Elm is Made of Haskell
Elm takes a rather blatant preference for functional programming:
Why a functional language?
Forget what you have heard about functional programming. Fancy words, weird ideas, bad tooling. Barf. Elm is about:
- No runtime errors in practice. No null. No undefined is not a function.
- Friendly error messages that help you add features more quickly.
- Well-architected code that stays well-architected as your app grows.
- Automatically enforced semantic versioning for all Elm packages.
Redux, I am Your Father
Let’s explore what it’s like to work with Elm. How do we handle errors? How do we debug? Is it as beginner-friendly as it claims?
First, I need to get everything installed. After running the Mac installer, I have all the Elm goodies on my
elm-package. That took all of 3 minutes. No hiccups so far. Following the Elm instructions, I next installed the “elm” extension for VS Code. After installing, I can create an Elm file and get nice syntax highlighting, as shown in their example gif:
I also installed the
elm-format extension. So far so good! The remainder of the docs cover the Elm language and Elm architecture. I read through these fairly brief overviews, but I won’t rehash them here. Let’s try to get a simple app running.
On the command line:
Per the docs, elm-reactor is a way to “get a project going quickly.” We should be able to create a Main.elm file, put some code in it, and run elm-reactor in order to build and run the file in the browser. Let’s try that. I opened the “hello-elm” directory we just created in VS Code, and I see an “elm-stuff” directory and an “elm-package.json” file. Now I’ll create a file called “Main.elm” (following Elm file name conventions, the entry module is called “Main” and all modules are capitalized). I’ve added these lines in the file as an initial test:
Now to run it via elm-reactor. On the command line in our project directory:
Now we just go to localhost:8000 and click the “Main.elm” link to build and run our module.
Success! So far there’s been absolutely no fuss following the setup and first app instructions.
Using the Elm architecture
Now let’s try the canonical counter example given in the docs. Replace the contents of Main.elm with the following:
We now have a working example of the Elm architecture.
So far I’ve been impressed with the out of the box features and simplicity of Elm’s tooling, but how does Elm handle compiler errors? Can we sneak anything past the compiler? Let’s give that a shot. I’ll make an intentional mistake in Main.elm and try to use something that is undefined:
First off, notice that the VS Code Elm extension catches this. Awesome! Now let’s see what elm-reactor has to say about it:
Not only is Elm refusing to compile this, it gives us some suggestions for a possible fix. The error messaging overall is pretty useful. This is a much needed departure from the cryptically academic error messages of the older functional languages which inspired Elm.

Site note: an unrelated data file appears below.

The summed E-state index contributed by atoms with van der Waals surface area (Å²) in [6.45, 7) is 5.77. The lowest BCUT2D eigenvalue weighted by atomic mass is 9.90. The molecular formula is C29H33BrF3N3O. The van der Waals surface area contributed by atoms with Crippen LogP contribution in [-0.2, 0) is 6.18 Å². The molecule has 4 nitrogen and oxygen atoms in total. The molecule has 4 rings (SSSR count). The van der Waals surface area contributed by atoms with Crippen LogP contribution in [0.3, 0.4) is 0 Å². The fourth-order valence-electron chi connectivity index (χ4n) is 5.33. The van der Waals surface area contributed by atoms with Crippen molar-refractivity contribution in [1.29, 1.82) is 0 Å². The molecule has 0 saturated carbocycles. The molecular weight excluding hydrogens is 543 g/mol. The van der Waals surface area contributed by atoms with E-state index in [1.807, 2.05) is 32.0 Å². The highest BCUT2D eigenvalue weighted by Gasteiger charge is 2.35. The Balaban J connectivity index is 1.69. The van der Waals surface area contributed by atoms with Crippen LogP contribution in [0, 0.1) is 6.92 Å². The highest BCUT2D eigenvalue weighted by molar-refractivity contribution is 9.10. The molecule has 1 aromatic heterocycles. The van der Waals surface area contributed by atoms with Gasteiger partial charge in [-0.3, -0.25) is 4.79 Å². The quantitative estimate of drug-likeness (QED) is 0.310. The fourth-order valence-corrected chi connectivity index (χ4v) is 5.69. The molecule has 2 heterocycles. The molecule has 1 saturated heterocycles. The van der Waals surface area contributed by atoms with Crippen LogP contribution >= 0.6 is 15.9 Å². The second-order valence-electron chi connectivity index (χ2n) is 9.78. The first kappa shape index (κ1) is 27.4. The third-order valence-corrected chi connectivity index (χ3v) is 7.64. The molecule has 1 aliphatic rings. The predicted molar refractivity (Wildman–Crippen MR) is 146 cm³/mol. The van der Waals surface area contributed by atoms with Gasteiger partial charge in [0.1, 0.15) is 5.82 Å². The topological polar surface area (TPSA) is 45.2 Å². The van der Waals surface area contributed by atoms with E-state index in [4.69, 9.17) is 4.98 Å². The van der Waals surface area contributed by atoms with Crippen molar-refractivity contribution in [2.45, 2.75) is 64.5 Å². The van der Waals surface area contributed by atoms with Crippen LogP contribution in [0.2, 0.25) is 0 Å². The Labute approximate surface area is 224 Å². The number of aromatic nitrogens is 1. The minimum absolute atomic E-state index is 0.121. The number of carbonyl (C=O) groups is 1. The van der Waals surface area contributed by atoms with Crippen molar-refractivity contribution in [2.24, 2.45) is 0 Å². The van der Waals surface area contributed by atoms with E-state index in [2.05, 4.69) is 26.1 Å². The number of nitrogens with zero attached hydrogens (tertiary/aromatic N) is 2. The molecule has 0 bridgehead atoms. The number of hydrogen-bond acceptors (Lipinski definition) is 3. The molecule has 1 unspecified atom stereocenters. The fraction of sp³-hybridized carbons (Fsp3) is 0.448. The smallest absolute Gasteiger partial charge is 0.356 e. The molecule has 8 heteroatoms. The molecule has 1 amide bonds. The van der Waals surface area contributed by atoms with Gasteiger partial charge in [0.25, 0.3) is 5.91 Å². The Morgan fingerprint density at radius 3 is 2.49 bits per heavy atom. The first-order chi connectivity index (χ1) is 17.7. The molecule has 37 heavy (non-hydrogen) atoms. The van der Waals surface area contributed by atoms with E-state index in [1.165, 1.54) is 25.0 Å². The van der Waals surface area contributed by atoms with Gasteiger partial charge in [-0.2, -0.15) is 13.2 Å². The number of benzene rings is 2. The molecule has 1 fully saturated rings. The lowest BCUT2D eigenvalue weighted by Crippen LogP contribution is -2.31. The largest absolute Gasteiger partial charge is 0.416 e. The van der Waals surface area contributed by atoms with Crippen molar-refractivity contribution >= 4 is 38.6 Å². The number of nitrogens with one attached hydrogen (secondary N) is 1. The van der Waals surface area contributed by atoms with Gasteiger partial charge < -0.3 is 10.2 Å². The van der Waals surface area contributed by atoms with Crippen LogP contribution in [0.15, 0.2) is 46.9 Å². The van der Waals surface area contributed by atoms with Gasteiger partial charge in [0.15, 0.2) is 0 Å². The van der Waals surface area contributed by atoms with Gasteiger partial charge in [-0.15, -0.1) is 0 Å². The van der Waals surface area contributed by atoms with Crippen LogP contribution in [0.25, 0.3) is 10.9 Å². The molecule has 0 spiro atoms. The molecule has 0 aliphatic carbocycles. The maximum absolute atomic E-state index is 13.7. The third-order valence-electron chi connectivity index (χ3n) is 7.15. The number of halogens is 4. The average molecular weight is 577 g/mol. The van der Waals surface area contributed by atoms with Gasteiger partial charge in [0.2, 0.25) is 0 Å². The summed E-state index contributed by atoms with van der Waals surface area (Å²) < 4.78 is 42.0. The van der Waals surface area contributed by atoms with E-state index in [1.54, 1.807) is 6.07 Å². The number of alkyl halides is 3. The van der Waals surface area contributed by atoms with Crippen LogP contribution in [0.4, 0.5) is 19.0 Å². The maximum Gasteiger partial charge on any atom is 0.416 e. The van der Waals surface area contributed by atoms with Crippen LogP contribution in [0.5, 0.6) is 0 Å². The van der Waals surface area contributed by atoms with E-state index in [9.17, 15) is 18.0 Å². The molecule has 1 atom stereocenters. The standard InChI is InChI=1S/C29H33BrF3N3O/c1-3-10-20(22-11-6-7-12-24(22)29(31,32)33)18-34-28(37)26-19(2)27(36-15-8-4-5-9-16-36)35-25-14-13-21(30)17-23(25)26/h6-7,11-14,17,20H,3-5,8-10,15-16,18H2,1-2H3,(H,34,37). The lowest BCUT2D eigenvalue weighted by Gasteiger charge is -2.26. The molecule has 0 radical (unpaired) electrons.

I tried this:
Well, the compiler foiled us at every turn, but one way to crash Elm at runtime is to do so on purpose with the tool they created for this job!
The Elm compiler attempts to remove logical errors in your code, but the app is still going to run on the web (“the most hostile software engineering environment imaginable”). Errors are going to happen from timing failures, incompatible browsers, and invasive plugins. We’re not going to get very far without monitoring and debugging. So how does Elm’s debugger work? Can I trace variables? Can I set breakpoints and inspect? Much to my surprise and disappointment, the official guide has no information about debugging!
However, I did notice when running Elm files via reactor that there’s a built in debugger attached.
This feels very similar to Redux devtools (reverse and replay actions, see the app state after any given action, etc), but, despite its benefits, this tool doesn’t meet my expectations for overall debuggability.
I found very few trustworthy and up to date resources on Elm debugging. I tried piecing together what scant information I could dig up via google, but all the sources seemed to conflict. For example, most of the debugger functions don’t seem to be present in the version of Elm I have installed (0.18.0, the latest official release at the time of writing). Luckily, VS Code saved me.
So it appears that
Debug only has two methods,
log, one of which we’ve already used. Let’s try the other one. Gleaning what I can from the method signature, I tried using
log like this:
I’m inferring that
Debug.log takes one string argument to use in the log output, one argument of any type of value, and then returns the second argument so that the debug expression evaluates to that argument (is replaced by it) making it a no-op in relation to the surrounding code. Let’s see if elm-reactor agrees with me:
It works! Cool.
I’ve been able to fairly easily figure out how to use the native
Debug module in Elm thanks VS Code’s Elm integration. However, the lack of documentation and apparent instability of the approach to debugging in Elm is the only pain point I’ve come across so far.
Under the covers, the debug module will expose messages through the
console object, where TrackJS will automatically capture them as part of the Telemetry Timeline. Integrating TrackJS monitoring into your Elm app is pretty straightforward. First we need to make an index.html with
<script> generated by Elm
Tradeoffs of Compilation
Debugging is also a desirable tool for development in Elm when our code compiles, but does not behave as expected. For example, bottomless recursion will not cause a compiler error: